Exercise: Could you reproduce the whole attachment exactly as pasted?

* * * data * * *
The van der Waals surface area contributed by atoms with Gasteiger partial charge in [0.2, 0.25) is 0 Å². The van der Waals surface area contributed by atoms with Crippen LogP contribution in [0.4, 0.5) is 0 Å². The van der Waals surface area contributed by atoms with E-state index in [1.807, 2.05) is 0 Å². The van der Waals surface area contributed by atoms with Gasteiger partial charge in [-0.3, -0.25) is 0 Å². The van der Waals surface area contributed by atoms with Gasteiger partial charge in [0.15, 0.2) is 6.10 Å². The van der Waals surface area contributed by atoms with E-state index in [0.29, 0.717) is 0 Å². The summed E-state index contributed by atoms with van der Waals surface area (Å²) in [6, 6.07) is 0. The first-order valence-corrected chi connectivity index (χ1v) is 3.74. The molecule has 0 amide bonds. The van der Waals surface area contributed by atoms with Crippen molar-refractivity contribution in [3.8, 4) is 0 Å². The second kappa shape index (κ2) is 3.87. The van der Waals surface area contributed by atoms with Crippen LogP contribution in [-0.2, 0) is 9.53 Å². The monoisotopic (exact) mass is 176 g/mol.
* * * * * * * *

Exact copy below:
The van der Waals surface area contributed by atoms with Gasteiger partial charge in [0.2, 0.25) is 0 Å². The van der Waals surface area contributed by atoms with Crippen LogP contribution in [0.4, 0.5) is 0 Å². The van der Waals surface area contributed by atoms with E-state index in [1.807, 2.05) is 0 Å². The van der Waals surface area contributed by atoms with Gasteiger partial charge in [-0.3, -0.25) is 0 Å². The van der Waals surface area contributed by atoms with Gasteiger partial charge in [0.15, 0.2) is 6.10 Å². The van der Waals surface area contributed by atoms with E-state index in [0.29, 0.717) is 0 Å². The summed E-state index contributed by atoms with van der Waals surface area (Å²) in [6, 6.07) is 0. The first-order valence-corrected chi connectivity index (χ1v) is 3.74. The molecule has 0 amide bonds. The van der Waals surface area contributed by atoms with Crippen molar-refractivity contribution in [3.8, 4) is 0 Å². The second kappa shape index (κ2) is 3.87. The van der Waals surface area contributed by atoms with Crippen LogP contribution in [-0.2, 0) is 9.53 Å². The monoisotopic (exact) mass is 176 g/mol.